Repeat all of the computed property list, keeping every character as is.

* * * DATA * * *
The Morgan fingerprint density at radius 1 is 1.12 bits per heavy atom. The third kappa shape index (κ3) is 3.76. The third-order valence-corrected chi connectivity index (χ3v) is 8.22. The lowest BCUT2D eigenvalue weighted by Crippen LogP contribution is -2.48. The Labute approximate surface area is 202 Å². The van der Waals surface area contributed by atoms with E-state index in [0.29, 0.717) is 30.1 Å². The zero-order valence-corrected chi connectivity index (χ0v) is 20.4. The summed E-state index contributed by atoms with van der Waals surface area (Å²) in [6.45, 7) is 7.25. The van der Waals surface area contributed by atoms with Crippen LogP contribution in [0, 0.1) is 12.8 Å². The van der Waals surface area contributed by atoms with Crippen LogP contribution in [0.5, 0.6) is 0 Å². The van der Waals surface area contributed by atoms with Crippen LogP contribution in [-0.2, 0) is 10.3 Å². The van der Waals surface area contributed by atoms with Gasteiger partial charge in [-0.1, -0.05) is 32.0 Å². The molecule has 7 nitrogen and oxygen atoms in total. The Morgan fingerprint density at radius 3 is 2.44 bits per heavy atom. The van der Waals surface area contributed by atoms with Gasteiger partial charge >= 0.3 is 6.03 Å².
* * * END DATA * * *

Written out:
The Morgan fingerprint density at radius 1 is 1.12 bits per heavy atom. The third kappa shape index (κ3) is 3.76. The third-order valence-corrected chi connectivity index (χ3v) is 8.22. The lowest BCUT2D eigenvalue weighted by Crippen LogP contribution is -2.48. The Labute approximate surface area is 202 Å². The van der Waals surface area contributed by atoms with E-state index in [0.29, 0.717) is 30.1 Å². The zero-order valence-corrected chi connectivity index (χ0v) is 20.4. The summed E-state index contributed by atoms with van der Waals surface area (Å²) in [6.45, 7) is 7.25. The van der Waals surface area contributed by atoms with Crippen LogP contribution in [0, 0.1) is 12.8 Å². The van der Waals surface area contributed by atoms with Crippen LogP contribution in [0.5, 0.6) is 0 Å². The van der Waals surface area contributed by atoms with Crippen LogP contribution in [-0.2, 0) is 10.3 Å². The van der Waals surface area contributed by atoms with Gasteiger partial charge in [-0.1, -0.05) is 32.0 Å². The molecule has 7 nitrogen and oxygen atoms in total. The Morgan fingerprint density at radius 3 is 2.44 bits per heavy atom. The van der Waals surface area contributed by atoms with Gasteiger partial charge >= 0.3 is 6.03 Å².